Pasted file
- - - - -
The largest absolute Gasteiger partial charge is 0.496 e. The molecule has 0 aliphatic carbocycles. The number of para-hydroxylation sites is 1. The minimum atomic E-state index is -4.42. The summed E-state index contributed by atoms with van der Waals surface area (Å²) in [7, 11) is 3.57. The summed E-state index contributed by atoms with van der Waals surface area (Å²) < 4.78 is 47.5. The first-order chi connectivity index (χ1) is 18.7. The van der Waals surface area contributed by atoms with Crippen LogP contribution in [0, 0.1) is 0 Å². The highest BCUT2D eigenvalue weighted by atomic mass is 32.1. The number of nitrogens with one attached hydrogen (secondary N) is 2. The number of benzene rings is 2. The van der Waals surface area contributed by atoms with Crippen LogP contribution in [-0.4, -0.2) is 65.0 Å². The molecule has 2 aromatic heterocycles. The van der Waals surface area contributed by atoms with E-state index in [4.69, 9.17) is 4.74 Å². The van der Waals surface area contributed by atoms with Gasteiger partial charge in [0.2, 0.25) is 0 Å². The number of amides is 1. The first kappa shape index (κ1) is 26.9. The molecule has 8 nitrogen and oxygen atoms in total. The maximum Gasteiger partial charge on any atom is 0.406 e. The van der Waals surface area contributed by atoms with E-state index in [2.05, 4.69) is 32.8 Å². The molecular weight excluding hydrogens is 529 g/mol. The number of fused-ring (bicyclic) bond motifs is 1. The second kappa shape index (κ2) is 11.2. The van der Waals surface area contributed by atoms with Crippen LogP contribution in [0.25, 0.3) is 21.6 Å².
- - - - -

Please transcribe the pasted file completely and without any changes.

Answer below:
The largest absolute Gasteiger partial charge is 0.496 e. The molecule has 0 aliphatic carbocycles. The number of para-hydroxylation sites is 1. The minimum atomic E-state index is -4.42. The summed E-state index contributed by atoms with van der Waals surface area (Å²) in [7, 11) is 3.57. The summed E-state index contributed by atoms with van der Waals surface area (Å²) < 4.78 is 47.5. The first-order chi connectivity index (χ1) is 18.7. The van der Waals surface area contributed by atoms with Crippen LogP contribution in [0, 0.1) is 0 Å². The highest BCUT2D eigenvalue weighted by atomic mass is 32.1. The number of nitrogens with one attached hydrogen (secondary N) is 2. The number of benzene rings is 2. The van der Waals surface area contributed by atoms with Crippen LogP contribution in [-0.4, -0.2) is 65.0 Å². The molecule has 2 aromatic heterocycles. The van der Waals surface area contributed by atoms with E-state index in [4.69, 9.17) is 4.74 Å². The van der Waals surface area contributed by atoms with Gasteiger partial charge in [0.2, 0.25) is 0 Å². The number of amides is 1. The first kappa shape index (κ1) is 26.9. The molecule has 8 nitrogen and oxygen atoms in total. The maximum Gasteiger partial charge on any atom is 0.406 e. The van der Waals surface area contributed by atoms with E-state index in [2.05, 4.69) is 32.8 Å². The molecular weight excluding hydrogens is 529 g/mol. The number of fused-ring (bicyclic) bond motifs is 1. The second kappa shape index (κ2) is 11.2. The van der Waals surface area contributed by atoms with Crippen LogP contribution in [0.25, 0.3) is 21.6 Å².